[Article] Introducing WSO2 Identity Server Authentication Analytics
By Hasintha Indrajee
- 26 Sep, 2016
WSO2 Identity Server (WSO2 IS) is an open source identity and entitlement management server. It supports a wide array of authentication protocols, such as SAML 2.0 Web SSO, OpenID, OAuth 2.0/1.0a, OpenID Connect, and WS-Federation Passive. It has a wide range of interesting features that make it the industry’s first enterprise identity bus (EIB).
WSO2 IS 5.2.0 comes with a host of new features of which analytics is a key highlight. In the first version of identity server analytics, we include authentication analytics, i.e. login and session data analytics. This article will provide an introduction to WSO2 IS analytics and explain the benefits and uses of this feature.
Before going into a detailed description of how WSO2 Identity Analytics works, it’s better to have some hands on experience. In order to play around with IS analytics, you need to download WSO2 Identity Server 5.2.0 and WSO2 Analytics IS 5.2.0 distributions from here1.
In order to enable data publishing from the identity server side, you need to enable required data publishers. The following two entries can be seen in the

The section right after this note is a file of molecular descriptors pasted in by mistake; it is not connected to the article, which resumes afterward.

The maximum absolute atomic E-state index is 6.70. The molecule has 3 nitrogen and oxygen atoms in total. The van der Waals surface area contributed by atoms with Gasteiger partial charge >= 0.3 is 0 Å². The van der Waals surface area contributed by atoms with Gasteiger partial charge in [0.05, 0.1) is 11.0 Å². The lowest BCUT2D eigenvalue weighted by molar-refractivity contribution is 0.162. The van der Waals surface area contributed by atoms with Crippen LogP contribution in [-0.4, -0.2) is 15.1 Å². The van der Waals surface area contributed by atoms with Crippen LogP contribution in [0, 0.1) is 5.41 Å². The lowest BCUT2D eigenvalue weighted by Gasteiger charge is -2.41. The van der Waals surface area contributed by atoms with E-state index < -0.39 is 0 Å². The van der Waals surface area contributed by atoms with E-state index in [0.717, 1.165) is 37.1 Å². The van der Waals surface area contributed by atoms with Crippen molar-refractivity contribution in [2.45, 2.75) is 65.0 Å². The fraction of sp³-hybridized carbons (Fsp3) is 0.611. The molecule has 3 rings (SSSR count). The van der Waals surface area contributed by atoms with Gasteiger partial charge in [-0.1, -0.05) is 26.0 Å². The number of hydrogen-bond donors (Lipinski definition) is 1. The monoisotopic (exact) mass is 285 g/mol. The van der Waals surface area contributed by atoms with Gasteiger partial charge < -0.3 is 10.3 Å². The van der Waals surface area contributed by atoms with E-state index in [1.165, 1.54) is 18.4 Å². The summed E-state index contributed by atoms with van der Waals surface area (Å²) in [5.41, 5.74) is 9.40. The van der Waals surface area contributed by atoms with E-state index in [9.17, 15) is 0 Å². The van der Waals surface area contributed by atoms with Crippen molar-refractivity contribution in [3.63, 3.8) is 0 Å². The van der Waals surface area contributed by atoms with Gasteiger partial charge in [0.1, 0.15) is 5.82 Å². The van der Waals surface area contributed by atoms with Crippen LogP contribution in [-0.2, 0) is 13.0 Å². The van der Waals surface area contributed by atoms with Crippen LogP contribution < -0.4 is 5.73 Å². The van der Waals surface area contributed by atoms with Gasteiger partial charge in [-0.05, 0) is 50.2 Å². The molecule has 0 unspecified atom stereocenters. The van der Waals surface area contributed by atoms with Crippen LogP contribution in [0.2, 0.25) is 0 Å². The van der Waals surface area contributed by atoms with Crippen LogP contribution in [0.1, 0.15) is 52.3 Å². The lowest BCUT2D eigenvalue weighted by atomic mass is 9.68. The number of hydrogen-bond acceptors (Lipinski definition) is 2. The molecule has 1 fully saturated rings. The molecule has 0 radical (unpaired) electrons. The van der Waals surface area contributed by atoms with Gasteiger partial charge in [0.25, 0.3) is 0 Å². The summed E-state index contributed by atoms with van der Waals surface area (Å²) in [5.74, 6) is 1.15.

Identity.xml file that resides in
<EventListener type="org.wso2.carbon.identity.core.handler.AbstractIdentityMessageHandler" name="org.wso2.carbon.identity.data.publisher.application.authentication.impl.DASLoginDataPublisherImpl" orderId="10" enable="true"/> <EventListener type="org.wso2.carbon.identity.core.handler.AbstractIdentityMessageHandler" name="org.wso2.carbon.identity.data.publisher.application.authentication.impl.DASSessionDataPublisherImpl" orderId="11" enable="true"/>
These two publishers are used to publish two different types of events from the Identity Server to the Analytics Server. As the name suggests, DASLoginDataPublisherImpl is used to publish authentication data to the analytics server. DASSessionDataPublisherImpl is used to publish session related data.